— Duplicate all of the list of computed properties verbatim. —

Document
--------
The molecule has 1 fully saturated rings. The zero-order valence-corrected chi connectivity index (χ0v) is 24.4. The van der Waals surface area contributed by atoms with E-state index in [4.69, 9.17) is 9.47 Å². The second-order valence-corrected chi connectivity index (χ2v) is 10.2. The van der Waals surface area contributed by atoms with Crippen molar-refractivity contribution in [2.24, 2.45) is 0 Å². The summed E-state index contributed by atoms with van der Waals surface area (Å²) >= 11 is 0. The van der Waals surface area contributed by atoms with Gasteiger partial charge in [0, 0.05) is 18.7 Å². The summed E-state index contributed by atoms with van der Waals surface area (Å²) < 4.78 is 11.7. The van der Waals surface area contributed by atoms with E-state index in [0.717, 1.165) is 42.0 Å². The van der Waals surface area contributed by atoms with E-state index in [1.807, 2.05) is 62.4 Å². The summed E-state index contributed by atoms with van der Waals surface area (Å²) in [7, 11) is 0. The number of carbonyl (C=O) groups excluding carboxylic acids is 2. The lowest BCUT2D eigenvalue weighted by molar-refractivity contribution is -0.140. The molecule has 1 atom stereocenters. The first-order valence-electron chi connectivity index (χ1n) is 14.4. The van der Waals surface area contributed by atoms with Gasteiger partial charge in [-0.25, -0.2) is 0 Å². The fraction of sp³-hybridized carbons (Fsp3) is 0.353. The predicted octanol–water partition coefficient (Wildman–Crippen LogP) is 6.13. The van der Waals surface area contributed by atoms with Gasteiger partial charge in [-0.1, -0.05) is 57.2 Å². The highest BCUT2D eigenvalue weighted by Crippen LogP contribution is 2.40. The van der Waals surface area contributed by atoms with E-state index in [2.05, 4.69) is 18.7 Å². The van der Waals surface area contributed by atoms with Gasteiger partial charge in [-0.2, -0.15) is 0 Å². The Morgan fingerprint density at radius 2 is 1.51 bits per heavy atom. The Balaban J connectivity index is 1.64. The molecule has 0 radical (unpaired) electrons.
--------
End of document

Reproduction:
The molecule has 1 fully saturated rings. The zero-order valence-corrected chi connectivity index (χ0v) is 24.4. The van der Waals surface area contributed by atoms with E-state index in [4.69, 9.17) is 9.47 Å². The second-order valence-corrected chi connectivity index (χ2v) is 10.2. The van der Waals surface area contributed by atoms with Crippen molar-refractivity contribution in [2.24, 2.45) is 0 Å². The summed E-state index contributed by atoms with van der Waals surface area (Å²) >= 11 is 0. The van der Waals surface area contributed by atoms with Gasteiger partial charge in [0, 0.05) is 18.7 Å². The summed E-state index contributed by atoms with van der Waals surface area (Å²) < 4.78 is 11.7. The van der Waals surface area contributed by atoms with E-state index in [0.717, 1.165) is 42.0 Å². The van der Waals surface area contributed by atoms with E-state index in [1.807, 2.05) is 62.4 Å². The summed E-state index contributed by atoms with van der Waals surface area (Å²) in [7, 11) is 0. The number of carbonyl (C=O) groups excluding carboxylic acids is 2. The lowest BCUT2D eigenvalue weighted by molar-refractivity contribution is -0.140. The molecule has 1 atom stereocenters. The first-order valence-electron chi connectivity index (χ1n) is 14.4. The van der Waals surface area contributed by atoms with Gasteiger partial charge in [-0.25, -0.2) is 0 Å². The fraction of sp³-hybridized carbons (Fsp3) is 0.353. The predicted octanol–water partition coefficient (Wildman–Crippen LogP) is 6.13. The van der Waals surface area contributed by atoms with Gasteiger partial charge in [-0.1, -0.05) is 57.2 Å². The highest BCUT2D eigenvalue weighted by Crippen LogP contribution is 2.40. The van der Waals surface area contributed by atoms with E-state index in [2.05, 4.69) is 18.7 Å². The van der Waals surface area contributed by atoms with Gasteiger partial charge in [-0.2, -0.15) is 0 Å². The Morgan fingerprint density at radius 2 is 1.51 bits per heavy atom. The Balaban J connectivity index is 1.64. The molecule has 0 radical (unpaired) electrons.